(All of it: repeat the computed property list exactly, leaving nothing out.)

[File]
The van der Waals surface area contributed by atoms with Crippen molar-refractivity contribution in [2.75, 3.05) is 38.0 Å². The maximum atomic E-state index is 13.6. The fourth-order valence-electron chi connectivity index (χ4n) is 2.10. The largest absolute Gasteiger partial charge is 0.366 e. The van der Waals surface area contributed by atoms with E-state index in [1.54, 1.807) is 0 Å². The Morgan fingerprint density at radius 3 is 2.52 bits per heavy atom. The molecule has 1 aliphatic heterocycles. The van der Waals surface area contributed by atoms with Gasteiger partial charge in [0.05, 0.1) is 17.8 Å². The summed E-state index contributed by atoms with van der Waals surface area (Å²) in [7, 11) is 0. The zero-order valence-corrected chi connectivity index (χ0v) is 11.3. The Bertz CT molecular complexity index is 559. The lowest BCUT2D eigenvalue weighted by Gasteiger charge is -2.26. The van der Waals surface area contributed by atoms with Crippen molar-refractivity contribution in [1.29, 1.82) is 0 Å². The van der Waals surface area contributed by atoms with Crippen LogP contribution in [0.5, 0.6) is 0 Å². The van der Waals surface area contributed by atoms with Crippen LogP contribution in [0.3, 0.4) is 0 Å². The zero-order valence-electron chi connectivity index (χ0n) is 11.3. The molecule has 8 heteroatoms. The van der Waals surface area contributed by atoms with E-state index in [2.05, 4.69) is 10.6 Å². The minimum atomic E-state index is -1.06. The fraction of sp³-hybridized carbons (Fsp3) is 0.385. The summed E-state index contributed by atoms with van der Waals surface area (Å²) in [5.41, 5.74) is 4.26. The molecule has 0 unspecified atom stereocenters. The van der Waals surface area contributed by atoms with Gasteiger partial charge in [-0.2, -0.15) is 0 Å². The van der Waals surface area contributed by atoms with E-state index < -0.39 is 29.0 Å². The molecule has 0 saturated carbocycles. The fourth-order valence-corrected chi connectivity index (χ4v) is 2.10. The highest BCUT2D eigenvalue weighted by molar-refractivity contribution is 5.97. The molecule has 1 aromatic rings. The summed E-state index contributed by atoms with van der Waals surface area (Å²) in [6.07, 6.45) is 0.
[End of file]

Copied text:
The van der Waals surface area contributed by atoms with Crippen molar-refractivity contribution in [2.75, 3.05) is 38.0 Å². The maximum atomic E-state index is 13.6. The fourth-order valence-electron chi connectivity index (χ4n) is 2.10. The largest absolute Gasteiger partial charge is 0.366 e. The van der Waals surface area contributed by atoms with E-state index in [1.54, 1.807) is 0 Å². The Morgan fingerprint density at radius 3 is 2.52 bits per heavy atom. The molecule has 1 aliphatic heterocycles. The van der Waals surface area contributed by atoms with Gasteiger partial charge in [0.05, 0.1) is 17.8 Å². The summed E-state index contributed by atoms with van der Waals surface area (Å²) in [7, 11) is 0. The zero-order valence-corrected chi connectivity index (χ0v) is 11.3. The Bertz CT molecular complexity index is 559. The lowest BCUT2D eigenvalue weighted by Gasteiger charge is -2.26. The van der Waals surface area contributed by atoms with Crippen molar-refractivity contribution in [1.29, 1.82) is 0 Å². The van der Waals surface area contributed by atoms with Crippen LogP contribution in [0.5, 0.6) is 0 Å². The van der Waals surface area contributed by atoms with Crippen LogP contribution in [0.3, 0.4) is 0 Å². The zero-order valence-electron chi connectivity index (χ0n) is 11.3. The molecule has 8 heteroatoms. The van der Waals surface area contributed by atoms with E-state index in [2.05, 4.69) is 10.6 Å². The minimum atomic E-state index is -1.06. The fraction of sp³-hybridized carbons (Fsp3) is 0.385. The summed E-state index contributed by atoms with van der Waals surface area (Å²) in [5.41, 5.74) is 4.26. The molecule has 0 unspecified atom stereocenters. The van der Waals surface area contributed by atoms with Gasteiger partial charge in [-0.2, -0.15) is 0 Å². The van der Waals surface area contributed by atoms with E-state index < -0.39 is 29.0 Å². The molecule has 0 saturated carbocycles. The fourth-order valence-corrected chi connectivity index (χ4v) is 2.10. The highest BCUT2D eigenvalue weighted by molar-refractivity contribution is 5.97. The molecule has 1 aromatic rings. The summed E-state index contributed by atoms with van der Waals surface area (Å²) in [6.07, 6.45) is 0.